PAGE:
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California Appellate Court Issues Guidance on Enforcing Arbitration Agreements 

California

From JDSupra, Randy Haj and Scott Luskin discuss recent California cases in which the courts addressed which laws apply and in which they found some provisions in arbitration agreements unconscionable. Randy and Scott write:

FAA or CAA? Drafter Can Pick and Choose Which Act Applies to Enforcement and Procedural Questions

In Victrola 89, LLC v. Jaman Properties 8 LLC, the court considered whether the FAA or CAA applied to an agreement governed by “California law,” but whose enforcement was “governed by the [FAA].”  The answer was critical to the defendant, a seller of real estate.  If the FAA applied, the court was required to compel arbitration against the plaintiff/buyer.  But under the CAA, the court had discretion not to compel arbitration because the lawsuit named other parties that were not required to arbitrate.  The trial court applied the CAA, forcing the seller to litigate in court.

The appellate court rejected that ruling.  It held that the agreement could (and did) make the FAA applicable to enforcement issues, while procedural matters were governed by the CAA.  The key term was that enforcement was “governed by the [FAA].”  Because moving to compel involved enforcing the agreement, the FAA applied and the trial court had to compel arbitration of the buyer’s claim.

Caution – Arbitration Clauses Invalidated as “Unconscionable”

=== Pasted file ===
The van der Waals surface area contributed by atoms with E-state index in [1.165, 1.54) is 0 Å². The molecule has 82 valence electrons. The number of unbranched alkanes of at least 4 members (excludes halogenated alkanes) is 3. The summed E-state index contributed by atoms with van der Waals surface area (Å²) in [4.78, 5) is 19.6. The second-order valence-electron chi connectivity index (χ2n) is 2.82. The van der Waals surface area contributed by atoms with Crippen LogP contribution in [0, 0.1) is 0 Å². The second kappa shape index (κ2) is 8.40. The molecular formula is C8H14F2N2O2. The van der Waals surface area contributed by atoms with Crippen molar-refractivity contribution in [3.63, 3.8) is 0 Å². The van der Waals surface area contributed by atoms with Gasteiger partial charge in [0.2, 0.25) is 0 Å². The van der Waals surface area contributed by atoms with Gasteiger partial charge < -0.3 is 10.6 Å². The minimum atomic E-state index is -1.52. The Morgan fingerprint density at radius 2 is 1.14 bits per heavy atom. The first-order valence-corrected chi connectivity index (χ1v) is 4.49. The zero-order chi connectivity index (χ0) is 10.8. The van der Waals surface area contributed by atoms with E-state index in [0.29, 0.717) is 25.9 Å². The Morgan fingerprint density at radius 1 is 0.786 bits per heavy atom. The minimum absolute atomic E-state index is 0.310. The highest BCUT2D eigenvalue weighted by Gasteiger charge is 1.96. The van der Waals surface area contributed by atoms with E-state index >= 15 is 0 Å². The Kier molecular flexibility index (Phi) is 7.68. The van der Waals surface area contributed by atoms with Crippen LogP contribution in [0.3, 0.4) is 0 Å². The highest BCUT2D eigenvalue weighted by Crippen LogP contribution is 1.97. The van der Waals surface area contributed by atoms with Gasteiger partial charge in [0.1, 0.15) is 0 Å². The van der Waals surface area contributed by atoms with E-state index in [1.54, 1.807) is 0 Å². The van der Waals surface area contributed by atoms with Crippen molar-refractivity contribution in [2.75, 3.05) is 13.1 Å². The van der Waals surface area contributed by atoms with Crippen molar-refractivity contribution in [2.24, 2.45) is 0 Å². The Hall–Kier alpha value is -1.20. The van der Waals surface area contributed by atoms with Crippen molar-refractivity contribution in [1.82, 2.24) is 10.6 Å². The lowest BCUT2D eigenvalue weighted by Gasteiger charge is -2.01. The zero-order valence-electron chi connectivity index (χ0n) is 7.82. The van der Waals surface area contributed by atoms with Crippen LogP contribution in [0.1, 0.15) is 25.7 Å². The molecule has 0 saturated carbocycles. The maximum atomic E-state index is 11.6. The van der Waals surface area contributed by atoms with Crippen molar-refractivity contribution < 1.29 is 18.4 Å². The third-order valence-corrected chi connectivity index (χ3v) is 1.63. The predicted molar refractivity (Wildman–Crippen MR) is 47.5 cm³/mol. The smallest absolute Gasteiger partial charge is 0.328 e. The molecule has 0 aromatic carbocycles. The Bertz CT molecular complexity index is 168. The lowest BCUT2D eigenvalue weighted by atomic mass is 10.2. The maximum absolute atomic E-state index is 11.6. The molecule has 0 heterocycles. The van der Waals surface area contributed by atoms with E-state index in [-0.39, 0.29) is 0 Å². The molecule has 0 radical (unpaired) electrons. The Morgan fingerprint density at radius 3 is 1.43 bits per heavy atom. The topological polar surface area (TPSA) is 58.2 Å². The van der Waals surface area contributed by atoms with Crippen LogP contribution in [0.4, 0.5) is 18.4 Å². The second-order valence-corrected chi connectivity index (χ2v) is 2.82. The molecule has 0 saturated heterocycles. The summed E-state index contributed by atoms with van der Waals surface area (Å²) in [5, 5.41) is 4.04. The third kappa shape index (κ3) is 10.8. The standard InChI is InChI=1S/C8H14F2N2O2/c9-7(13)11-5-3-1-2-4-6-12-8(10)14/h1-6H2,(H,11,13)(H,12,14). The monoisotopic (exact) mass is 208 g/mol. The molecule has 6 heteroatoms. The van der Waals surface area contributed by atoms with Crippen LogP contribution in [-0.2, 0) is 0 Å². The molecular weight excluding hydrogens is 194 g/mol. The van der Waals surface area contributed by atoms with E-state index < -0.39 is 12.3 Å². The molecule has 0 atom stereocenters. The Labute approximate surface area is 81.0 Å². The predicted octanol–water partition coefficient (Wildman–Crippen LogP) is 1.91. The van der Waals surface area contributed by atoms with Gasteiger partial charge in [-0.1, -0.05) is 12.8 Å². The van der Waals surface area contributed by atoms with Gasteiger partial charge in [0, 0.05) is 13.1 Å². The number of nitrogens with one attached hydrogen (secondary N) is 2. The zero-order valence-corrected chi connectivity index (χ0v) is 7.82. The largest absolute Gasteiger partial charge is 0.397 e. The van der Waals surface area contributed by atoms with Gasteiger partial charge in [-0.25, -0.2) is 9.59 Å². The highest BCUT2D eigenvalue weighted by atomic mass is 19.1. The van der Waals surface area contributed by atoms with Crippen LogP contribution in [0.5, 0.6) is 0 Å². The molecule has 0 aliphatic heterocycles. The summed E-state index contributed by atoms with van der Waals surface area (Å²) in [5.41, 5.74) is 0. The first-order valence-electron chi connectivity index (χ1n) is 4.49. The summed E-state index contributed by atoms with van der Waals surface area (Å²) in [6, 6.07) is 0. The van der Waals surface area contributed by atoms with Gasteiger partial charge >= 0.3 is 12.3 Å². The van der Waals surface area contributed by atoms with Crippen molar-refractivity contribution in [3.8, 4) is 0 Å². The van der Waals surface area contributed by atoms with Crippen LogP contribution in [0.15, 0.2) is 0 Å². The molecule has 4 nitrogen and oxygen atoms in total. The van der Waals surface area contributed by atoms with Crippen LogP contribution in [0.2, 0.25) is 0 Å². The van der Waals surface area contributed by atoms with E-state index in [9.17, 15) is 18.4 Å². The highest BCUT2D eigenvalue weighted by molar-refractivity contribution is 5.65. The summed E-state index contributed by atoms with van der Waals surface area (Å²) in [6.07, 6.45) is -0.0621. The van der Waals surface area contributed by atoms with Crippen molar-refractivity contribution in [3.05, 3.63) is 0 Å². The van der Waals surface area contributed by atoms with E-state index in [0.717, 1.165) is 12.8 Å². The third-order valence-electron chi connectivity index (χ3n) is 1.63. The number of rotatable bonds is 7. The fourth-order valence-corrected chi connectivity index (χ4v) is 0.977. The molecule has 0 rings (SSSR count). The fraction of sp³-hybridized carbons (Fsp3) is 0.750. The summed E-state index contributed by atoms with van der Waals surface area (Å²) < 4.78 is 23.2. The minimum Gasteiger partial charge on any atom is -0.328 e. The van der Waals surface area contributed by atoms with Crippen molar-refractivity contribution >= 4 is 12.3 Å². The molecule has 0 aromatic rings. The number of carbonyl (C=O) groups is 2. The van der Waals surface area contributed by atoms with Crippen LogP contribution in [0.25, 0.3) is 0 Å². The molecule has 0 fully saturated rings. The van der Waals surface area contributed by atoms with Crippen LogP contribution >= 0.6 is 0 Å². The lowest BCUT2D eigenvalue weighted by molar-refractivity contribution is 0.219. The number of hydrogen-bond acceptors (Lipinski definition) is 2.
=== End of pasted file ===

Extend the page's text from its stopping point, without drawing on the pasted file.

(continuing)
In three other recent decisions– Lange v. Monster Energy CompanyDougherty v. Roseville Heritage Partners; and Dennison v. Rosland Capital LLC—the courts refused to enforce arbitration clauses that included some combination of the following terms:

  • a punitive damages waiver on common law claims;
  • a clause lowering the standard to obtain a preliminary injunction;
  • a pre-dispute jury trial waiver;
  • selecting an arbitration provider that restricted discovery to arbitrator-approved depositions and document demands, and prohibited interrogatories or requests for admissions;
  • a one-sided attorney fee clause in the company’s favor;
  • a limitation on the company’s liability for “consequential, incidental, indirect, punitive or special damages;” and
  • shortening the time for a consumer to file suit to one year.

One of these terms on its own probably wouldn’t lead the court to invalidate an entire arbitration agreement. But a combination of these terms together with procedural unfairness, like unequal bargaining power between an employee and his or her employer, could lead to enforcement issues. If your company’s form includes the above terms, the agreement and the circumstances under which it is signed should be reviewed by an experienced professional to minimize enforceability issues later.

n experienced professional to minimize enforceability issues later.

Source: California Appellate Court Issues Guidance on Enforcing Arbitration Agreements | Payne & Fears – JDSupra

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